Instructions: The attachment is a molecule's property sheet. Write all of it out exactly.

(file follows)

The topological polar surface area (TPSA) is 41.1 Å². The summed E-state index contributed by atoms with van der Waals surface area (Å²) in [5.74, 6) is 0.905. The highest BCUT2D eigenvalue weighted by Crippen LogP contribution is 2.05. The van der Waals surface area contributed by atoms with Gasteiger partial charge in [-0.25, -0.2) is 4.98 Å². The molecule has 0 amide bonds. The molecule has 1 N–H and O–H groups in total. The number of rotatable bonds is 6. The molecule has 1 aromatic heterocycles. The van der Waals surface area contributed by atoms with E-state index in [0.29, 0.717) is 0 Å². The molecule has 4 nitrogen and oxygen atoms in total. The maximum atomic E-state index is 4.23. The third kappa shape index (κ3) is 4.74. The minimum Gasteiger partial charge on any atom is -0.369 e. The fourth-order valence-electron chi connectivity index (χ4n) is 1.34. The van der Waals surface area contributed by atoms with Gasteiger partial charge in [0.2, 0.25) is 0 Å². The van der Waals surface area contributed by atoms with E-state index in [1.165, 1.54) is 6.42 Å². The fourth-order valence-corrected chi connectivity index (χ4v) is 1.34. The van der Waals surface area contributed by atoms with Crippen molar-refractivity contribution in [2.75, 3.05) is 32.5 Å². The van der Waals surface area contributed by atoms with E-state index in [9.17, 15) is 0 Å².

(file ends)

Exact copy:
The topological polar surface area (TPSA) is 41.1 Å². The summed E-state index contributed by atoms with van der Waals surface area (Å²) in [5.74, 6) is 0.905. The highest BCUT2D eigenvalue weighted by Crippen LogP contribution is 2.05. The van der Waals surface area contributed by atoms with Gasteiger partial charge in [-0.25, -0.2) is 4.98 Å². The molecule has 0 amide bonds. The molecule has 1 N–H and O–H groups in total. The number of rotatable bonds is 6. The molecule has 1 aromatic heterocycles. The van der Waals surface area contributed by atoms with E-state index in [0.29, 0.717) is 0 Å². The molecule has 4 nitrogen and oxygen atoms in total. The maximum atomic E-state index is 4.23. The third kappa shape index (κ3) is 4.74. The minimum Gasteiger partial charge on any atom is -0.369 e. The fourth-order valence-electron chi connectivity index (χ4n) is 1.34. The van der Waals surface area contributed by atoms with Gasteiger partial charge in [0.2, 0.25) is 0 Å². The van der Waals surface area contributed by atoms with E-state index in [1.165, 1.54) is 6.42 Å². The fourth-order valence-corrected chi connectivity index (χ4v) is 1.34. The van der Waals surface area contributed by atoms with Crippen molar-refractivity contribution in [2.75, 3.05) is 32.5 Å². The van der Waals surface area contributed by atoms with E-state index in [9.17, 15) is 0 Å².